Ultimately, it was Jen and Nate, the Goths, and Ronald and Christina who were the first to arrive in Croatia, and the show was divided largely in half between following them and the later-arriving teams. I’m not sure how far apart they were: Donald and Nicolas and TK and Rachel’s flights must have been pretty far behind for the producers to give up all pretense of editing them into a dead heat. This made for kind of a letdown, though, as once Jen and Nate’s relationship had deteriorated at the finish line, we still had about 25 minutes to go. Talk about your anticlimaxes.

When they arrived in Croatia, Nate and Jen both raved about the scenery (”We have never seen a view like this,” cooed Jen) in the only positive example so far of their tendency to use superlatives. The first roadblock involved somebody trying to fit one stone out of a pile of rubble into a wall that was being reconstructed. Phil explained this job was to help out with the renovation of the city walls, which were bombed in Yugoslavia’s civil war. There are plenty of people from that region who probably harbor lingering resentment about America’s tardy involvement in their country’s dark period, and it’s probably best they never watch a U.S. reality show whose idea of American help is putting one rock back. I’d hate to see the challenge Van Munster has planned for Baghdad in 2017.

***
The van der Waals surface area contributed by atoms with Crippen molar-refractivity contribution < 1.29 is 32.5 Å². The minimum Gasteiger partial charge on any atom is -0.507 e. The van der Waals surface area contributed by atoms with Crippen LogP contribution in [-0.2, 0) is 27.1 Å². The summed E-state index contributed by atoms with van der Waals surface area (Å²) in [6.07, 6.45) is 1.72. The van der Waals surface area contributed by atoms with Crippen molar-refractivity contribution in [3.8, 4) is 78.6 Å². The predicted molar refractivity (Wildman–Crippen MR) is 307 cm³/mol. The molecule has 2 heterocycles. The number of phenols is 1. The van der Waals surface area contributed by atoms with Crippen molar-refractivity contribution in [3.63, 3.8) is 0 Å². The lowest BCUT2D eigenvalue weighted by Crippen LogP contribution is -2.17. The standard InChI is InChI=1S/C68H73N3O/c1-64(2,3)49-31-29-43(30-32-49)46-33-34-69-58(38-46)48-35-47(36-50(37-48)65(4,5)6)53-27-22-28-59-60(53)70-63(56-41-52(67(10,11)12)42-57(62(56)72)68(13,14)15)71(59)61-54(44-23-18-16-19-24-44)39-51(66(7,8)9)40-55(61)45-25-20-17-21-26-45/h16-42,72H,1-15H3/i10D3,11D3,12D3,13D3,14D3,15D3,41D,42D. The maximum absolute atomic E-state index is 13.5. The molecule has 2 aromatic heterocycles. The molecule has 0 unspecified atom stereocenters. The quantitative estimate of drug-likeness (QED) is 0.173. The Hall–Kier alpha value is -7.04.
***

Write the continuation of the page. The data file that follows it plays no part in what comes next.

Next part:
Ronald chose to do this task. Had it been a detour, Phil could have summed up the pros and cons for Ronald this way: ”The work is tedious, so it’s perfect for an obsessive-compulsive personality. But the rocks are heavy, so people with hernias could find their lower intestine slowly pouring out onto their shoes like a magician’s endless handkerchief.” After the roadblock, teams took a tandem zip line over water to a detour, and then I really worried about Ronald. I pictured his hernia blowing somewhere over the water, and people on the rocks below thinking it was a fireworks show.

The detour involved either rappelling and then climbing up a rope ladder or taking another zip line and then rowing a boat. The Goths opted for the wall climbing; Kynt pointed out that Vyxsin did it well because she has a dad in the military. Oooof, Papa Vyxsin must be thrilled about Kynt as a future son-in-law, that’s all I’ll say about that. Although I’m not so sure about their romantic status; when they arrived at the pit stop, they did the most awkward high five and half embrace with each other. The two showed about as much romantic sparks as a eunuch with a traffic flare shoved up his ass.

But then came the rowing. Over my years of covering reality TV, I’ve mentioned countless times my frustration with contestants who don’t know how to either row or paddle a canoe. You know it’ll come up, people! First, Christina urged her dad to sit backward when he had been in the correct position. (Damn, I can’t stand it when Ronald’s right.) Later, Nicolas — who is one whiny grandson — micromanaged Donald’s rowing, when not only did he have no idea how to row himself, but how dare he make his grandpa row in the first place after just bitching how the exhausted Donald was so slow hauling rocks? It’s like the old restaurant joke: ”The food is terrible. And such small portions!” Except it’s ”My grandfather’s age is really a detriment. And he’s so slow at dragging my ass around the Croatian seaside, too!”

NEXT: ”I hate you I hate you.”